Circuit of Wales: Motor track decision expected mid-May

image copyrightCircuit of Wales
image captionIt is claimed the track could create 6,000 jobs in one of the most deprived areas of Wales

A decision on whether to back the £425m Circuit of Wales with public money will not be taken until about mid-May.

Economy Secretary Ken Skates said the firm that wants to build the motor racing track near Ebbw Vale had still not provided all information required.

He also claimed developers had not provided paperwork needed to start the due diligence process until last week.

The Heads of the Valleys Development Company (HOVDC) said it had "taken time to compile all information requested".

Mr Skates said on 8 February he would look in detail at the latest financial plans for the project, saying the process would take four to six weeks.

But on Wednesday he told AMs the documents needed to complete the due diligence arrived late last week and that it was "regrettable that the information is currently incomplete".

He said he hoped to report back to the cabinet by mid-May - after the council elections on 4 May.

The track would be built with private funding and would host Moto GP races.

image captionKen Skates said due diligence on Circuit of Wales will not be by-passed

Mr Skates told the Senedd on Wednesday claims that the track could create up to 6,000 jobs in one of Wales' most deprived communities will be "thoroughly scrutinised" by consultants who are carrying out the due diligence on behalf of the Welsh Government.

A "fit-and-proper persons" test started this week into directors of HOVDC.

"We will not bypass due diligence for any decision," Mr Skates said.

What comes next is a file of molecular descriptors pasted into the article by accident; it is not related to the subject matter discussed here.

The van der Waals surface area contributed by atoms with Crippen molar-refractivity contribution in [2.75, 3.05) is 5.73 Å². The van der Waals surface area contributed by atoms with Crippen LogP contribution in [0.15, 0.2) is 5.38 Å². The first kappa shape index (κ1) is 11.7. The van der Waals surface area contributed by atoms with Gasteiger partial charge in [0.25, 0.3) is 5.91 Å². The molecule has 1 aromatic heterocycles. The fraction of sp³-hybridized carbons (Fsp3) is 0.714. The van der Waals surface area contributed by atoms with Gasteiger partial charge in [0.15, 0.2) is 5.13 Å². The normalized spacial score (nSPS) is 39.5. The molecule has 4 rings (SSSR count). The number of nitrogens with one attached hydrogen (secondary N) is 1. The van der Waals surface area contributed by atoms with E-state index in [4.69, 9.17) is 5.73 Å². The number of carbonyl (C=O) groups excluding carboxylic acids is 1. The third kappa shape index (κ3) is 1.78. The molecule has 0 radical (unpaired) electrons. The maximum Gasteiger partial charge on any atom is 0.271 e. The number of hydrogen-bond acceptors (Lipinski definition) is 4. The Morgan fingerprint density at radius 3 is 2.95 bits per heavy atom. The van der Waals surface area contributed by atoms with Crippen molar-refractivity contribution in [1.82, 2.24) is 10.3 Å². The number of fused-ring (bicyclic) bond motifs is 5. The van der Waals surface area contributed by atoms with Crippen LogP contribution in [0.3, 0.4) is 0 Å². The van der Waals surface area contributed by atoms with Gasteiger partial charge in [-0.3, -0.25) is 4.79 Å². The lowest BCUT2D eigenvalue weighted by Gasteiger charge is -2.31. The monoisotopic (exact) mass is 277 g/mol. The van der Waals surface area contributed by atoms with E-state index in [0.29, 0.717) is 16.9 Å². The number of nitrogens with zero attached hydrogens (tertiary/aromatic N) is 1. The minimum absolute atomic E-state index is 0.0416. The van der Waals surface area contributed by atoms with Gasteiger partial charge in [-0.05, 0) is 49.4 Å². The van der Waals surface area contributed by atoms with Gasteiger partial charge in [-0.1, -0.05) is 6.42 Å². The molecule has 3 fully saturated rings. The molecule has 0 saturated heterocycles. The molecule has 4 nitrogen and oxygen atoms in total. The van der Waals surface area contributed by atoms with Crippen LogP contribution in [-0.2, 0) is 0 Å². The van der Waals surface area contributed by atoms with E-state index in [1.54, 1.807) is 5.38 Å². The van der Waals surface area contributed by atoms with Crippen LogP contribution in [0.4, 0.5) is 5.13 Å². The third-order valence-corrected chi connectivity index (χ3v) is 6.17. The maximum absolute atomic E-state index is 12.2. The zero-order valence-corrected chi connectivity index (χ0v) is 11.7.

"We have been applying immense pressure to the developers to provide the information that is required of them by the consultants. With that information due diligence can be completed."

image copyrightCircuit of Wales

It was in the company's interest to comply "so the people of Ebbw Vale and the valleys know whether this is a viable project", he added.

Responding to the delay, Plaid Cymru economy spokesman Adam Price said: "If there has been a problem with a lack of complete information why hasn't the government done what the private sector would do in these kinds of situations, in projects which are far larger than this, which is to get everyone in a room... so that we can actually sort this out?"

Auditor General Huw Vaughan Thomas is separately investigating more than £9m that the Welsh Government has already provided to the scheme.

His report is expected some time in April.

A Circuit of Wales spokesman said HOVDC welcomed the start of the due diligence process by the Welsh Government.

"Given the seven years of activity, it has taken time to compile all information requested by them and their advisors," he said.

"We acknowledge the significant efforts by the officials and our respective teams to ensure that our project meets the challenging metrics set out last year and will continue to work with enthusiasm, dedication and effort to deliver this transforming project for Wales.

"We also continue to be available to meet with Welsh Government officials and its advisors and stand ready to do all we can to accelerate any of their work to allow a decision to be made as early as possible."

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